This is efficiently accomplished via an existing device, without the need to load an extra smart card. Various software platforms for mobile phones and other devices will allow consumers to use the Web through their handhelds as easily as they do through their computers. It is anticipated that this will spur rapid demand for mobile-banking services over the next decade. Other technology is poised to affect the distribution of retail banking services. For instance, growing broadband internet penetration and wider use of low-cost, high quality webcam will allow banks to use Web 2. or other collaborative tools to reach customers at their homes offices, in branches and at ATM. This capability is providing banks with fresh alternatives for customer interaction such as video conferencing or co-browsing to support dynamic consultations at convenient locations. One Australian bank has a VoIP (Voice over Internet Protocol) network with enough bandwidth to handle video streams so that remote relationship managers, loan officers and insurance professionals can advise and serve clients at a distance.
Additionally, the growing use of instant messaging as a business tool, the expanded use of social networking sites, and increasing consumer acceptance of self-service kiosks are likely to influence consumer preferences for banking delivery channels going forward. Three Models for Mobile Payment ¬ Premium SMS based transactional payments Thin involves the consumer sending a payment request via an SMS text message to a short code and a premium charge is applied to their phone bill or their online wallet.
The merchant involved is informed of the payment success and can then release the paid for goods. Since a trusted delivery address has typically not been given these goods are most frequently digital with the merchant replying using a multimedia messaging service purchased music, ringtones, wallpapers etc. A multimedia messaging service can also deliver barcodes which can then be scanned for confirmation of payment by a merchant. This is used as an electronic ticket for access to cinemas and events or to collect hard goods. Direct Mobile Billing The consumer uses the mobile billing option during checkout at an e-commerce site—such as an online gaming site—to make a payment. After two-factor authentication involving a PIN and One-Time-Password, the consumer’s mobile account is charged for the purchase. It is a true alternative payment that does not require the use of credit/debit cards or pre-registration at an online payment solution such as PayPal, thus bypassing banks and credit card companies altogether.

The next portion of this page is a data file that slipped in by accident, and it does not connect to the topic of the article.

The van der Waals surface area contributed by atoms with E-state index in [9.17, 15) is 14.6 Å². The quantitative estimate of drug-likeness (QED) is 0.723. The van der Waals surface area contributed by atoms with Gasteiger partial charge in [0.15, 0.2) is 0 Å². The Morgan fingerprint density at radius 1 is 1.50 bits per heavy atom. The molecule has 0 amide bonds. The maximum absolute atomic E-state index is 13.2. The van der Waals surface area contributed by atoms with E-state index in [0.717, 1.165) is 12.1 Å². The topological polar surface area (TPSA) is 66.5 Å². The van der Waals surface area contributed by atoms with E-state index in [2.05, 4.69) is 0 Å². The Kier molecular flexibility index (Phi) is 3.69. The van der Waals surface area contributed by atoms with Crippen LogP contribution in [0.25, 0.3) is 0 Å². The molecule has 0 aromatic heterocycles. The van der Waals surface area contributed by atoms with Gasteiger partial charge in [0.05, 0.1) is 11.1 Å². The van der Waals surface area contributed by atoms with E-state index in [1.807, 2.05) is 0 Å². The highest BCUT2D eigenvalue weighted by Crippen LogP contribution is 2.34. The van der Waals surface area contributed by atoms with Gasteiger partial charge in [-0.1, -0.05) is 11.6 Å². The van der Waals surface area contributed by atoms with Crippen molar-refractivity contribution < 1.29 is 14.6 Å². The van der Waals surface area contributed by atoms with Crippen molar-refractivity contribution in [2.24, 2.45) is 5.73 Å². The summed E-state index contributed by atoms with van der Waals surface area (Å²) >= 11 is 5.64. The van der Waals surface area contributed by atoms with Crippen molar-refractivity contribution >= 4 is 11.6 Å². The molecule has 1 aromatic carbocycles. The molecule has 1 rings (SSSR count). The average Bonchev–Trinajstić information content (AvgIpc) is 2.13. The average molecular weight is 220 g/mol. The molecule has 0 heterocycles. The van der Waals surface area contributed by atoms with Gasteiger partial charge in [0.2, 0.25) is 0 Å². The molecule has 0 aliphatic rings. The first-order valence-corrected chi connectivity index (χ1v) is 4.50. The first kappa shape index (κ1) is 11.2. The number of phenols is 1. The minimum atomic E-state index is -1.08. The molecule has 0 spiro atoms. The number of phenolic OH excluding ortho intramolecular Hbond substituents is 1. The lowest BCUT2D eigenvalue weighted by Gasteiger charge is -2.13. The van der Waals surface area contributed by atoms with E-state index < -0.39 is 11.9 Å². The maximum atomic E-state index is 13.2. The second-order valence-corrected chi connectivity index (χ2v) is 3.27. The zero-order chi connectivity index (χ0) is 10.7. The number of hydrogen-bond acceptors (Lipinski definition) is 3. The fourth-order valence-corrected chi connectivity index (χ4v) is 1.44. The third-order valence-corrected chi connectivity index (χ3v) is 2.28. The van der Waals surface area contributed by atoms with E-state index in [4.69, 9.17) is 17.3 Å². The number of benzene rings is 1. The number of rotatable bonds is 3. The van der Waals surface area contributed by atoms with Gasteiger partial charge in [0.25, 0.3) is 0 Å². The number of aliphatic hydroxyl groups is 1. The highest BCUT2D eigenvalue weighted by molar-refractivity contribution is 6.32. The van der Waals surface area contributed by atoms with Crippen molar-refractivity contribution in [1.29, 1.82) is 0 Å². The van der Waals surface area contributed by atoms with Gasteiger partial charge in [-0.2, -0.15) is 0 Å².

This type of mobile payment method, which is extremely prevalent and popular in Asia, provides the following benefits: 1. Security – Two-factor authentication and a risk management engine prevents fraud. 2. Convenience – No pre-registration and no new mobile software is required. 3. Easy – It’s just another option during the checkout process. 4. Fast – Most transactions are completed in less than 10 seconds. 5. Proven – 70% of all digital content purchased online in some parts of Asia uses the Direct Mobile Billing method ¬ Mobile web payments (WAP)
The consumer uses web pages displayed or additional applications downloaded and installed on the mobile phone to make a payment. It uses WAP (Wireless Application Protocol) as underlying technology and thus inherits all the advantages and disadvantages of WAP. However, using a familiar web payment model gives a number of proven benefits: 1. Follow-on sales where the mobile web payment can lead back to a store or to other goods the consumer may like. These pages have a URL and can be bookmarked making it easy to re-visit or share with friends. 2.
High customer satisfaction from quick and predictable payments 3. Ease of use from a familiar set of online payment pages The Philippines has been consistently referred to as the texting capital of the world, with an estimated 200 million text messages sent daily in the country. No doubt mobile banking is catching on and it has the potential to extend financial services through virtual accounts to millions of poor people globally. Utilizing mobile phone technology for micro-financing significantly lowers transaction costs, while expanding outreach to rural areas.